How long have the Pacas been working with coffee?
My family has been involved in the coffee business for five generations. My siblings and I are the fifth generation to be working with coffee; however, the generation previous to my father was only focused on the producing part of the coffee, but not on the processing. Around 30 years ago they began processing the coffees produced at their farms and they began to export that coffee as well. Before that, the family produced coffee and sold the cherries to a local mill, not really knowing what happened to that coffee afterwards. Now we have full traceability of every coffee produced and are able to have direct relationships with our clients. The coffee business for us has changed a lot since my ancestors were working it.
Why did the family choose to grow coffee?
Well, in El Salvador, back when my great-great-grandfather decided to start growing coffee, the president at the time (Gerardo Barrios) introduced the idea of growing coffee as a permanent crop. He was a very forward-thinking president, who saw potential in the type of land that El Salvador, as the volcanic soils here are very good for growing Arabica coffee. Before that, people used to plant crops that weren’t permanent, but this president really pushed for people to grow coffee and made it easy for people to purchase land that was to be used for coffee-growing. My great-great-grandfather saw that as an opportunity, and here we are, still doing it!
Do you mainly grow coffee in the Santa Ana department?
Yes, our main production is on the western side of El Salvador, in the Santa Ana volcano, and another volcano that is beside it, Cerro Verde. Los Bellotos, the washed coffee you have, is from Cerro Verde; La Providencia is from the Santa Ana volcano. Los Bellotos in particular is a very special farm for us, it really shows us that the different microclimates really contribute to the flavour profile of each farm. It’s amazing how even the same variety of coffee can taste very different from one farm to another.
Do you have many memories of coffee being grown as a child?
Oh totally, we grew up going to the farm regularly. My father and grandfather always transmitted the love for coffee that we should have, and it was great to hang out and to run around the coffee trees. Talking to the various people who work at the farm was especially important in developing a sense of family. We still have people working with Cafe Pacas, who actually started when I was a kid, and their families continue to work with us. It really is like one big family that we have here.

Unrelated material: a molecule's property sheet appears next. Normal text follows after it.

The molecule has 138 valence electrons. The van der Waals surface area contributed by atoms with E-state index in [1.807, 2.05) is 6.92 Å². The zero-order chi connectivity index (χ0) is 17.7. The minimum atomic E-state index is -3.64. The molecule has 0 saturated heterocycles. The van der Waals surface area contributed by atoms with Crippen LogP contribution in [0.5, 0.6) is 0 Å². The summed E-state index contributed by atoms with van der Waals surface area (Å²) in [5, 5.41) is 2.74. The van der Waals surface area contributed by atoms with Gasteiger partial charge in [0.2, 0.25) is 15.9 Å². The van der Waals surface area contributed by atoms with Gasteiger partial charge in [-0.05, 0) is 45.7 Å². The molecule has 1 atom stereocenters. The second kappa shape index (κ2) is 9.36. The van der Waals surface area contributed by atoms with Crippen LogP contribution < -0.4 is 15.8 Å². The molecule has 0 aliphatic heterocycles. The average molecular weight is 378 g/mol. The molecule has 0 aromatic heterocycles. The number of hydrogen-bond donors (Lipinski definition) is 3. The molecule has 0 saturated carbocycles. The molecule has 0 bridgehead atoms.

How many people benefit from the work done by Cafe Pacas?
In the whole organisation, Cafe Pacas, we have nineteen different farms. Some of those belong to my family, while others belong to different relatives, and we process all coffees from those farms. In total, during harvest season, we provide jobs for around 900 people. During non-harvest season, which is from May-October, we provide jobs for around 450 people.
For us it’s very important to continue in this business, and to be sustainable, for two main reasons: First of all, because coffee is very important to El Salvador, as many families depend on this work to subsist. Second of all, the environmental impact coffee has in our country is also very strong. Coffee is the most important forest that El Salvador has: the environmental impact we provide for the country is quite important.
Do you grow other crops at your farm?
As a family, we also grow sugar cane and local fruit called jocotes (side note: this is probably one of the most delicious fruits you’ve never tasted!).
Is the main production of Cafe Pacas specialty-grade coffee?
Ever since my father started processing his own coffee, his vision and focus has been quality. Quality is something we always keep in mind and strive to improve year after year. We are always innovating in terms of the different processes and drying methods used on our coffees! We have grown in specialty; however, it’s difficult because to grow specialty coffee is very difficult and requires a lot of work. With time, we have been able to achieve it, as we’ve had to convince the whole team at Cafe Pacas of the importance of growing specialty coffee. Everybody has to be convinced about the benefits of specialty coffee, because so many hands touch the coffee that everyone has to be convinced and willing to go the extra mile in order to achieve the quality we want. With time, we have been able to train a very nice team of people to work towards that.
In terms of the varieties we choose to re-plant we are 100% focused on quality. Even before deciding on any of the processing methods used, we test on small batches first so we don’t ruin the whole crop. We are very focused on quality!